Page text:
Questions to Ask a Romance Scammer

You’ve met someone online that has a lot of potential as a romantic partner. The two of you email, text or talk on the phone frequently. Unfortunately, this person lives far away, and you can’t meet them in person. You’re worried they’re not who they say they are.

When interacting with a new person online, you can determine whether or not they’re a romance scammer by asking them several specific questions. Here’s a look at what you should ask, why it’s effective, and everything else you need to know to identify dating scams.  

How Questions Help Identify Fraud

Romance scams are increasing at an astonishing rate. Over 25,000 people file reports with the FTC each year regarding romance scams, making it the most common type of scam found online. Victims collectively lost over $200 million.

By asking the following questions, you can quickly identify a potential scammer. They’re simple, friendly questions that feel right at home when getting to know a new romantic partner, but the answers help reveal if the other person is lying about themselves.

What is Your Full Name?

Many online scammers use plain, common American names such as John, Steve, and so on. When getting to know someone, ask them their full name, including their middle name. You want the ability to search for the person online.

Also, pay close attention to how the person reacts when you request their name. If they’re evasive or otherwise reluctant to answer, they might be a scammer. You should also be wary if they have an extremely common surname such as Smith, Johnson, or Williams.

Who is in Your Family?

Most online scammers don’t prepare detailed fictional biographies. It typically ends up being too much work, when they can simply create a new profile if their current one is identified as a scam. 

Ask the potential scammer about their family. What are their parents like? Do they have any siblings? If they can’t provide answers with any substance, or if they attempt to change the subject, they’re likely a scammer. 

What was Your Childhood Like?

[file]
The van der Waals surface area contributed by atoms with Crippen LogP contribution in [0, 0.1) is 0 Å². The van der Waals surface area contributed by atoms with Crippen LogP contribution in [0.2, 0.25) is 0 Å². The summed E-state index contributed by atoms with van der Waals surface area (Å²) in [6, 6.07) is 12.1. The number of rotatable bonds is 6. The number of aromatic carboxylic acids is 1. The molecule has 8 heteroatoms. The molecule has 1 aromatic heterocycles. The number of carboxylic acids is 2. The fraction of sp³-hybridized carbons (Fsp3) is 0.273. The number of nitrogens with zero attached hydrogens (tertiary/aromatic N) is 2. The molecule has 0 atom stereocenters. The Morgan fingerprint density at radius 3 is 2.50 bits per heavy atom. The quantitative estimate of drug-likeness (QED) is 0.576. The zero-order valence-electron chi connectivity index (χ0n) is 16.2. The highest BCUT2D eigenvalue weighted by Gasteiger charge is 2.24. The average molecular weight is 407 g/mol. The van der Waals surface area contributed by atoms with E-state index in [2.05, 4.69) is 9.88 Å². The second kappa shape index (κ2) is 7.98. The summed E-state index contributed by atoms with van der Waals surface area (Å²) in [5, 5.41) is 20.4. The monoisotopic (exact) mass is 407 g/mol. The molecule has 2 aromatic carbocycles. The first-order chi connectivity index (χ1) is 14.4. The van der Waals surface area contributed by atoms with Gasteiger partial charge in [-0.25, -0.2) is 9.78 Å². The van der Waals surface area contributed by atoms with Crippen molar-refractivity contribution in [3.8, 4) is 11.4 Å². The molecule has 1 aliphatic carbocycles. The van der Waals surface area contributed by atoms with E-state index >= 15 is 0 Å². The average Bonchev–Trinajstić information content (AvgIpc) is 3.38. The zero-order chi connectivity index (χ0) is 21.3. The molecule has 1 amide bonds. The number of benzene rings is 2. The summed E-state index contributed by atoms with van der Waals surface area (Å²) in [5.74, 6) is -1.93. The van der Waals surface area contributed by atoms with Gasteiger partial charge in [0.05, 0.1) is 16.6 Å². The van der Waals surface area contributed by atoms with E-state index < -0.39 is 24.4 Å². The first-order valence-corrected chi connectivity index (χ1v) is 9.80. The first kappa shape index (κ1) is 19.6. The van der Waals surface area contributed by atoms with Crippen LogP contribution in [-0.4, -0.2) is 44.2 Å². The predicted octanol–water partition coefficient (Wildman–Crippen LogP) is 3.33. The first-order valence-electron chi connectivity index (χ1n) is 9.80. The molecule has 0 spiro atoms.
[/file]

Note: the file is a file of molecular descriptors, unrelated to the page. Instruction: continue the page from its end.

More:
Online scammers tend to focus on the future. They shower victims with promises of upcoming visits, marriage, and other forward-focused events.

Ask them to describe their childhood. What noteworthy events happened to them while growing up? A scammer can’t provide much detail, as their real childhood is likely significantly different than what makes sense for the persona they’ve created.

What College or High School Did You Attend?

A scammer based outside of the United States will struggle to identify a college or high school quickly. If they decide to bluff by picking a random school, you can ask them details about their experience.

Pay close attention to their answers. Are they providing information that’s unavailable from a quick Google search? Is their understanding of American high school and college life accurate? Non-American scammers sometimes mess up details such as age ranges for different grade levels.

What Do You Miss About Your Hometown?

Many scammers use a persona of an American working in a foreign country. Ask the person about their hometown. If they’re telling the truth, they’ll have no problem providing specific details about restaurants, local attractions, and more.

As with the question about schools, you’re looking for an answer that goes beyond what a quick Google search can provide.

Can We Video Chat?

A romance scammer will never chat with you on video. If you ask to connect with them on Zoom, Skype, or a similar platform, they’ll make an excuse to avoid doing so. In many cases, they’ll claim their camera is broken or missing. They might also agree to a future call, but eventually, they’ll have an excuse to avoid it.

Even the cheapest and most common computers typically have a built-in camera. Likewise, all smartphones also allow for easy video chatting. If a person has both a laptop and a phone, it’s extremely unlikely the camera isn’t working on both.

What is Your Facebook/Twitter/Instagram Account?

Scammers typically don’t build out extensive fake profiles across multiple sites. For example, if you meet a scammer on Facebook, they’re unlikely to have an Instagram or Twitter account also set up with the same persona.

Also, look at the level of detail for any social media pages they provide. Scammers typically don’t create elaborate profiles because they don’t keep any single one active for a particularly long time. If the profile only has a photo or two, and doesn’t show signs of much activity, that’s a potential red flag.

Final Thoughts

Although romance scammers use sophisticated methods to trick their victims, they can struggle to provide significant details about the personas they create, especially regarding their family, childhood, and school.  

Asking key questions to any new virtual acquaintance is an easy and effective way to identify potential dating scams, so you can stay safe online.

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